Alcohol Consumption and MS Risk: Less alcohol is not necessarily better for you
In a report issued earlier this year researchers from the Karolinska Institutet in Stockholm, Sweden concluded that based on their research, drinking low levels of alcohol has little to no effect on the risk of developing MS. They also said that higher levels of alcohol consumption may actually protect against the development of MS. The possible association of alcohol consumption and risk of MS has been previously studied as part of two case-control studies and one prospective study with inconsistent results. Using large population-based studies, authors of the Stockholm report investigated the possible association of alcohol consumption and MS and related that association to the effects of smoking—a known risk factor in developing MS.
A statistically significant inverse association was found between alcohol consumption and the risk of developing MS in both men and women (Hedström, 2014). This means that those who regularly drank higher levels of alcohol were less likely to develop MS. The report is based on two case-control studies in Sweden: Epidemiological Investigation of Multiple Sclerosis (EIMS), and Genes and Environment in Multiple Sclerosis (GEMS).
In the EIMS study, only participants with a disease onset within the previous five years (study period April 2005 to June 2011) who reported no change in alcohol habits before and after developing MS were included in the analysis (745 cases, 1761 controls). In the GEMS study, detailed information was obtained regarding alcohol consumption during different age periods up to the participants’ current age (5874 cases, 5246 controls). Participants were recruited from the Swedish national MS registry between November 2009 and November 2011.
In EIMS, women who reported high alcohol consumption had an odds ratio (OR) of 0.6 (95% CI, 0.4-1.0) of developing MS compared with non-drinking women, whereas men with high alcohol consumption had an OR of 0.5 (95% CI, 0.2-1.0) compared with non-drinking men. In GEMS, the OR was 0.7 (95% CI, 0.6-0.9) for women and 0.7 (95% CI, 0.2-0.9) for men.
Alcohol consumption was categorized based on the amount of intake (grams of alcohol) per week: high consumption (>112 grams/week for women and >168 g/wk for men), moderate consumption (50-112 g/wk for women and 100-168 g/wk for men), and low consumption (<50 g/wk for women and <100 g/wk for men). One standard drink contains approximately 10 grams of alcohol. Examples of a standard drink, according to the Alcohol Advisory Counsel of New Zealand, include 100 ml glass of wine, 330 ml can of beer at 4 percent alcohol, or 30 ml shot of spirits.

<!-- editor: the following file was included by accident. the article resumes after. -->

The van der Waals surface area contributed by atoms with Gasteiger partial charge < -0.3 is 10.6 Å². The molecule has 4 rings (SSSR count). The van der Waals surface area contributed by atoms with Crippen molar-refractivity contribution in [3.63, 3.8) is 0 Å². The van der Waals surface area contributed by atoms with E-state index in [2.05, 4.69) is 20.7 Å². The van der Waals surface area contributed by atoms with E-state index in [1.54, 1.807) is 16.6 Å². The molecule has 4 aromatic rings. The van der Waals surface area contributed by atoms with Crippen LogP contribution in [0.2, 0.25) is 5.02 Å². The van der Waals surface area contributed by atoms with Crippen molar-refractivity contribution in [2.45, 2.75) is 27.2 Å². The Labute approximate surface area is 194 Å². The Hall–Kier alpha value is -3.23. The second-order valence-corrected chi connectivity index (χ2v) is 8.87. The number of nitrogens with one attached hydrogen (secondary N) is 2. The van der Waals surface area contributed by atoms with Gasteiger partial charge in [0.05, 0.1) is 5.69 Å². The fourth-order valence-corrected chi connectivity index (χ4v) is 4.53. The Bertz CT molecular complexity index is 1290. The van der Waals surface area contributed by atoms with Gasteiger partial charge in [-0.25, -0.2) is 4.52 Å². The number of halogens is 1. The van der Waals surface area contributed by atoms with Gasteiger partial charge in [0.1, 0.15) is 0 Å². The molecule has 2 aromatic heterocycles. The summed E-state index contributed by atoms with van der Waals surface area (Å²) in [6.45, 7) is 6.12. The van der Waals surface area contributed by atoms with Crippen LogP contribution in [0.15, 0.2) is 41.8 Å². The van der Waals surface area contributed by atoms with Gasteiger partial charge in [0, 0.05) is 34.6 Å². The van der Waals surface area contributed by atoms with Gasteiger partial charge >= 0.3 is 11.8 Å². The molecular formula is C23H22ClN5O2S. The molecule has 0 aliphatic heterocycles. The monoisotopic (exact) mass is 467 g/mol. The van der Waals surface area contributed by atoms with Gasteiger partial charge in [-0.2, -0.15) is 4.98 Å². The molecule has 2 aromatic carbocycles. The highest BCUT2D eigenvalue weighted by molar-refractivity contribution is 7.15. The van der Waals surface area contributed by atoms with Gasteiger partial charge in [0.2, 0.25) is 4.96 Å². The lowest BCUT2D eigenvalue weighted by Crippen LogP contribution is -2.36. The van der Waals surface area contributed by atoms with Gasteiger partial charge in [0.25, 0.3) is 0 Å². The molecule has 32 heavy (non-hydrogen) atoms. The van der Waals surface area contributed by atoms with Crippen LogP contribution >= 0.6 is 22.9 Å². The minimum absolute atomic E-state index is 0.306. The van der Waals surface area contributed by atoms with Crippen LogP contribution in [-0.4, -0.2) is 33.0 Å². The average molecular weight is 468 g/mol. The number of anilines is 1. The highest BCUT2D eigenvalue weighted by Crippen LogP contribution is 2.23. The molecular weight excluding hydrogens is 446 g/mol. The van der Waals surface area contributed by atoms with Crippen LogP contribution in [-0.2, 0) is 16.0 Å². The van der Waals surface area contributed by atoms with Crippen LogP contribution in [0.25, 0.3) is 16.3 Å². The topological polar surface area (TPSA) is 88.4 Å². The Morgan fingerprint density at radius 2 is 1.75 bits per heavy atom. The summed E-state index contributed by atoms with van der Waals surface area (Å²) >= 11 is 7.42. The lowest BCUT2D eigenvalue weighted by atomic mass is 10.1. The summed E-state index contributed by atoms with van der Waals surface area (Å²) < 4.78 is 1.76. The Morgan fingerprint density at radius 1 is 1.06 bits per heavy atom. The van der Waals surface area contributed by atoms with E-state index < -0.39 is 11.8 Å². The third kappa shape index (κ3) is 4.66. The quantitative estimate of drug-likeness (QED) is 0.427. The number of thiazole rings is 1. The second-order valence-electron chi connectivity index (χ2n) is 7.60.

In both studies, the risk reduction associated with alcohol consumption was more pronounced among smokers than among never smokers. Smokers who did not drink had odds ratios (OR) of 1.8 and 1.9 of developing MS compared with non-smokers who drank in EIMS and GEMS, respectively. The risk for smokers who drank was lower with OR of 1.4 in both studies.
Hedström et al. suggest that selection bias or reverse causality could have influenced their results, however they determined that this is unlikely. In addition to concluding that alcohol consumption exhibits a dose-dependent inverse association with MS risk, the study’s authors indicate that their findings give no support for advising patients with MS to completely refrain from alcohol.
In fact, moderate-alcohol consumption has anti-inflammatory effects by increasing cytokine interleukin (IL)-10 levels and decreasing monocyte inflammatory responses (Mandrekar, 2006). In a 1999 study, patients with untreated MS had lower levels of IL-10-secreting cells in peripheral blood compared with patients with other neurological diseases and healthy subjects (Ozenci, 1999). Patients treated with interferon beta-1b have normal levels of IL-10 (Ozenci, 2000).
Hedström AK, Hillert J, Olsson T, Alfredsson L. Alcohol as a Modifiable Lifestyle Factor Affecting Multiple Sclerosis Risk. JAMA Neurol. Published online January 6, 2014. doi:10.1001/jamaneurol.2013.5858. Accessed at http://www.ncbi.nlm.nih.gov/pubmed/24395432.
Mandrekar P, Catalano D, White B, Szabo G. Moderate alcohol intake in humans attenuates monocyte inflammatory responses. Alcohol Clin Exp Res. 2006;30(1):135-139.
Ozenci V, Kouwenhoven M, Huang YM, Xiao B, Kivisäkk P, Fredrikson S. Multiple sclerosis: levels of interleukin-10-secreting blood mononuclear cells are low in untreated patients but augmented during interferon-beta-1b treatment. Scand J Immunol. 1999 May;49(5):554-61. Accessed at http://www.ncbi.nlm.nih.gov/pubmed/10320650
Ozenci V, Kouwenhoven M, Huang YM, Xiao B, Kivisäkk P, Link H. Multiple sclerosis is associated with an imbalance between tumour necrosis factor-alpha (TNF-a)- and IL-10-secreting blood cells that is corrected by interferon-beta (IFN-b) treatment. Clin Exp Immunol. 2000 Apr;120(1):147-53. Accessed at http://www.ncbi.nlm.nih.gov/pubmed/10759776